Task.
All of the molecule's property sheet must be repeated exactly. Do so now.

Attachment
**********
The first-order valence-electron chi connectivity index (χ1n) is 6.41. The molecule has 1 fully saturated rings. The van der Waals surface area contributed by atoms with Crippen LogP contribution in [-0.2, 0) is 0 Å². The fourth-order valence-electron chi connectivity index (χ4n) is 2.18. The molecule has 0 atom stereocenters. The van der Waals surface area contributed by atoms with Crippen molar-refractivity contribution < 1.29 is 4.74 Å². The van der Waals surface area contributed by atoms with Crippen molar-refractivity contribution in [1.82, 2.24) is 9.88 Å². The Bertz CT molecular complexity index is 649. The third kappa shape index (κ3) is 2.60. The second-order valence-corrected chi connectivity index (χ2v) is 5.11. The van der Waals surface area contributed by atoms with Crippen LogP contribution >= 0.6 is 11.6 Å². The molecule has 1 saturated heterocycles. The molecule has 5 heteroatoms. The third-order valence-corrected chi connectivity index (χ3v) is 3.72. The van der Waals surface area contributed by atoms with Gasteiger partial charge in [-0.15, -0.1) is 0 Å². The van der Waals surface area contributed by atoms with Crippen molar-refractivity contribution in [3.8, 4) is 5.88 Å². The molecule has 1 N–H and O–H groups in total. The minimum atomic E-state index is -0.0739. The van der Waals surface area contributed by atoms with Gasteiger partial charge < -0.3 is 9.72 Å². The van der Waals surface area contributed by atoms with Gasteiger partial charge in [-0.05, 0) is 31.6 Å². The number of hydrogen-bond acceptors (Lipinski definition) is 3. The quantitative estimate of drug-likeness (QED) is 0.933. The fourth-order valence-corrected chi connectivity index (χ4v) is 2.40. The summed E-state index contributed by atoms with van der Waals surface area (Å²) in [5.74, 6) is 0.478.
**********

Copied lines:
The first-order valence-electron chi connectivity index (χ1n) is 6.41. The molecule has 1 fully saturated rings. The van der Waals surface area contributed by atoms with Crippen LogP contribution in [-0.2, 0) is 0 Å². The fourth-order valence-electron chi connectivity index (χ4n) is 2.18. The molecule has 0 atom stereocenters. The van der Waals surface area contributed by atoms with Crippen molar-refractivity contribution < 1.29 is 4.74 Å². The van der Waals surface area contributed by atoms with Crippen molar-refractivity contribution in [1.82, 2.24) is 9.88 Å². The Bertz CT molecular complexity index is 649. The third kappa shape index (κ3) is 2.60. The second-order valence-corrected chi connectivity index (χ2v) is 5.11. The van der Waals surface area contributed by atoms with Crippen LogP contribution >= 0.6 is 11.6 Å². The molecule has 1 saturated heterocycles. The molecule has 5 heteroatoms. The third-order valence-corrected chi connectivity index (χ3v) is 3.72. The van der Waals surface area contributed by atoms with Gasteiger partial charge in [-0.15, -0.1) is 0 Å². The van der Waals surface area contributed by atoms with Crippen molar-refractivity contribution in [3.8, 4) is 5.88 Å². The molecule has 1 N–H and O–H groups in total. The minimum atomic E-state index is -0.0739. The van der Waals surface area contributed by atoms with Gasteiger partial charge < -0.3 is 9.72 Å². The van der Waals surface area contributed by atoms with Gasteiger partial charge in [-0.05, 0) is 31.6 Å². The number of hydrogen-bond acceptors (Lipinski definition) is 3. The quantitative estimate of drug-likeness (QED) is 0.933. The fourth-order valence-corrected chi connectivity index (χ4v) is 2.40. The summed E-state index contributed by atoms with van der Waals surface area (Å²) in [5.74, 6) is 0.478.